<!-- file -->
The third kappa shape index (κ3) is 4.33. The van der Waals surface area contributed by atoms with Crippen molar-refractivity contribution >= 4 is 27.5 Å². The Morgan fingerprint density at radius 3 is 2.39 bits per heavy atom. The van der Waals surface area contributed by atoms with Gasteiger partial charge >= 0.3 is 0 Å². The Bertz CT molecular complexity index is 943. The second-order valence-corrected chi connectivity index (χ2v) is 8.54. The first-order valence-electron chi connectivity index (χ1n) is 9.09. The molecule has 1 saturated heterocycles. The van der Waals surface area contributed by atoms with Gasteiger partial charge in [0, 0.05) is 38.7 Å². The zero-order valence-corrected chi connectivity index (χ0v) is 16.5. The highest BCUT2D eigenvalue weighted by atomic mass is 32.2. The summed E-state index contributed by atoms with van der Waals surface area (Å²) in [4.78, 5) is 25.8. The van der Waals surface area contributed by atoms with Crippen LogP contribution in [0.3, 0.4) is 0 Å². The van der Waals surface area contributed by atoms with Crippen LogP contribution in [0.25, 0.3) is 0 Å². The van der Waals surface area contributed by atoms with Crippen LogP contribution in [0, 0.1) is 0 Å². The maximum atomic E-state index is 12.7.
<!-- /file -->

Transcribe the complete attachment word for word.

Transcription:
The third kappa shape index (κ3) is 4.33. The van der Waals surface area contributed by atoms with Crippen molar-refractivity contribution >= 4 is 27.5 Å². The Morgan fingerprint density at radius 3 is 2.39 bits per heavy atom. The van der Waals surface area contributed by atoms with Gasteiger partial charge >= 0.3 is 0 Å². The Bertz CT molecular complexity index is 943. The second-order valence-corrected chi connectivity index (χ2v) is 8.54. The first-order valence-electron chi connectivity index (χ1n) is 9.09. The molecule has 1 saturated heterocycles. The van der Waals surface area contributed by atoms with Gasteiger partial charge in [0, 0.05) is 38.7 Å². The zero-order valence-corrected chi connectivity index (χ0v) is 16.5. The highest BCUT2D eigenvalue weighted by atomic mass is 32.2. The summed E-state index contributed by atoms with van der Waals surface area (Å²) in [4.78, 5) is 25.8. The van der Waals surface area contributed by atoms with Crippen LogP contribution in [0.3, 0.4) is 0 Å². The van der Waals surface area contributed by atoms with Crippen LogP contribution in [0.25, 0.3) is 0 Å². The van der Waals surface area contributed by atoms with Crippen LogP contribution in [0, 0.1) is 0 Å². The maximum atomic E-state index is 12.7.